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Chemical Microscope Enabled: Imaging Of Materials At The Nanometer Scale


The modern way of microscopy relies on a tiny tip scanning over a surface to sense feeble currents or forces, to build a relief image in the computer. That the tip can also sense the infrared vibrations of the surface material, thus revealing the material's chemical composition, is described by researchers at the Max Planck Institute for Biochemistry (Max-Planck-Institut für Biochemie), Martinsried/Germany, in their letter to Nature appearing on May 13. The results lay the foundation to develop a generally usable infrared microscope with at least 100 nm resolution, possibly 10 nm or even better.

The photos shows how the infrared microscope reveals the chemical identity of a small polystyrene (PS) grain embedded in a polymethylmetacrylate (PMMA) matrix. The image sizes are 2x2 micrometers. The topography image (left) indicates a shallow depression but can not tell whether this area contains the same or a different material. The infrared images, however, exhibit a different absorption relative to the surrounding, telling us that there is a different type of material. The two infrared images are taken with infrared laser illumination at two nearby wavelengths, chosen to be in resonance with either only PS (middle) or only PMMA (right). Since the inclusion is dark in the former and bright in the latter illumination, the depression area is positively assigned as PS embedded in PMMA.

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The classical optical microscope is limited in its resolution by the wavelength, in practice to just below one micrometer. To visualize nanoscale structures - which are of growing interest in electronics, materials and biology - one can use the electron microscope which needs however high vacuum and special sample preparation. More generally usable are the scanning tip microscopes such as the tunneling or atomic force microscope, who function by moving a sharp sensor tip along a surface. Feeble electric currents or mechanic forces are registered and compilated in a computer to form the surface's relief image or topography. These techniques can however not find out which chemical substances are present where on the surface.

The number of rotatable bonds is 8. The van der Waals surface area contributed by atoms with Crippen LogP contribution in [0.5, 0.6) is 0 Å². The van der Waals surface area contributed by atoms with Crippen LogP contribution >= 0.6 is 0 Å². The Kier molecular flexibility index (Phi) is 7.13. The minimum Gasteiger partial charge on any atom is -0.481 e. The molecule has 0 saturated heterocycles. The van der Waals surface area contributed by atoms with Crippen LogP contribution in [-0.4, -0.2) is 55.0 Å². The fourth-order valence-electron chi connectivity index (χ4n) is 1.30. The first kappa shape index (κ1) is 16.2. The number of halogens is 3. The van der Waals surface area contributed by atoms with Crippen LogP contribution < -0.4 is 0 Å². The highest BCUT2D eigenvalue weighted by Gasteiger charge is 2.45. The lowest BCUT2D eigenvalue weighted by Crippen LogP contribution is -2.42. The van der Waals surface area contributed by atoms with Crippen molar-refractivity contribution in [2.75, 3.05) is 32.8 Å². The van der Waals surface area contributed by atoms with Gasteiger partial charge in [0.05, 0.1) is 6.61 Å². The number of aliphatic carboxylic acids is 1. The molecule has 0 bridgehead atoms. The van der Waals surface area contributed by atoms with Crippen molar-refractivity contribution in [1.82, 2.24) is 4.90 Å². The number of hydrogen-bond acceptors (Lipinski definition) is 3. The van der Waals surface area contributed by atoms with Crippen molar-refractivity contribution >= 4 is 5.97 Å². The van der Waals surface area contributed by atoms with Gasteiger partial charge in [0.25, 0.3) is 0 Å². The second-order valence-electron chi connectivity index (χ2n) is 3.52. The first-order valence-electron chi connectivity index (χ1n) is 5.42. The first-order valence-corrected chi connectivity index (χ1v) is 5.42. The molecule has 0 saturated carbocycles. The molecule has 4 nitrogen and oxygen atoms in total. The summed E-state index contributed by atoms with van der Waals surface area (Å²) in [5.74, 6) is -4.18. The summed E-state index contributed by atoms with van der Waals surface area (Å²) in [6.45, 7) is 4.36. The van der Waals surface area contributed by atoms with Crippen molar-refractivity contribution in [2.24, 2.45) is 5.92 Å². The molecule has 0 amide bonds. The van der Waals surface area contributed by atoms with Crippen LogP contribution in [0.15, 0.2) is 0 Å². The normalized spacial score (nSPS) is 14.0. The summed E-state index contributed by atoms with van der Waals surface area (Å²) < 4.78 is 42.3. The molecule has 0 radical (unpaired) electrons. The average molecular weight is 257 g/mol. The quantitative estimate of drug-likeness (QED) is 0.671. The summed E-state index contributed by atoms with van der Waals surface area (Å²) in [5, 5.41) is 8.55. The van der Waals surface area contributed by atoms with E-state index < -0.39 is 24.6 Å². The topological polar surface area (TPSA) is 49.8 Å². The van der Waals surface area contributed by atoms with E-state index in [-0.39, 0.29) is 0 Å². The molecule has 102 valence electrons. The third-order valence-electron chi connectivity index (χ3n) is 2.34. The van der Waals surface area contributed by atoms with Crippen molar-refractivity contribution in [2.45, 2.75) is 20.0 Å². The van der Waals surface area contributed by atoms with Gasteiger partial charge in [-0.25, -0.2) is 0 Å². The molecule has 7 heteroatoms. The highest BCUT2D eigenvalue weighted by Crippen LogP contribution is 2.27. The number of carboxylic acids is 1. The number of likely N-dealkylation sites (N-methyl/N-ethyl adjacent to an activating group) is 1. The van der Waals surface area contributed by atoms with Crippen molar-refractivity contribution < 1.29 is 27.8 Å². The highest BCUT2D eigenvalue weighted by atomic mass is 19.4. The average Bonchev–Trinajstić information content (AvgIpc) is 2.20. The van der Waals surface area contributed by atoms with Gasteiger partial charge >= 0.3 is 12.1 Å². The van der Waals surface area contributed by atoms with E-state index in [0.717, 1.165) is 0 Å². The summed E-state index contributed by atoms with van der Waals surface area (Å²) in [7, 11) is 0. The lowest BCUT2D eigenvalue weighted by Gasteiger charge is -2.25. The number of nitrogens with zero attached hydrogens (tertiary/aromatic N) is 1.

The physicists at the Max Planck Institute show that infrared waves can accomplish just this. They employ a well-known material response, the infrared vibrational absorption, to identify the chemical composition of the surface. While the use of infrared spectroscopy for the identification of macroscopic samples has been a standard technique in chemical and semiconductor plants, as well as in physics and biology research, the surprising news is that this long-wavelength technique should be combinable with the scanning tip microscope principle.

In the experiment, a metal tip moves close to a polymer film composed of different compounds, and the surface topography is recorded in usual AFM (atomic force microscope) manner. At the same time the tip is illuminated by an infrared beam. Much as by an antenna the infrared wave is concentrated at the very apex of the tip where it senses the local absorption of the closeby sample. The compiled infrared image overlaid with the topography shows where the more absorbing substance is, by being darker. When a different infrared wavelength is employed the infrared image changes its contrast accordingly.

The letter accomplishes demonstrating how to identify material composition on a nanoscale, using a scanning metal tip. This includes a theoretical description of the infrared near-field interaction which is predicted to be enhanced, an effect already partly verified in the experiment. The enhancement is due to the metal electrons of the tip lending absorption strength to the sample vibration. The enhancement mechanism strongly amplifies the potential of the new microscope because weaker absorbers can be identified and the resolving power can be increased.

Other techniques of identifying material composition on a nanoscale are not available. The optical near-field microscope is color-blind concerning the material-specific absorption resonances because these occur at infrared wavelengths in the range of 3 to 30 micrometers.

The results lay the foundation to develop a generally usable infrared microscope with at least 100 nm resolution, possibly 10 nm or even better. The next steps are to achieve a dual or multifrequency simultaneous imaging, to be followed by broadband infrared operation. Suitable infrared lasers exist. The chemical microscope will be complete once a full infrared spectrum can be mapped at each pixel, revealing the local material's identity. Apart from widening the infrared illumination spectrum the development will have to focus on sharper tips, sharper optical alignment and tighter mechanical control.


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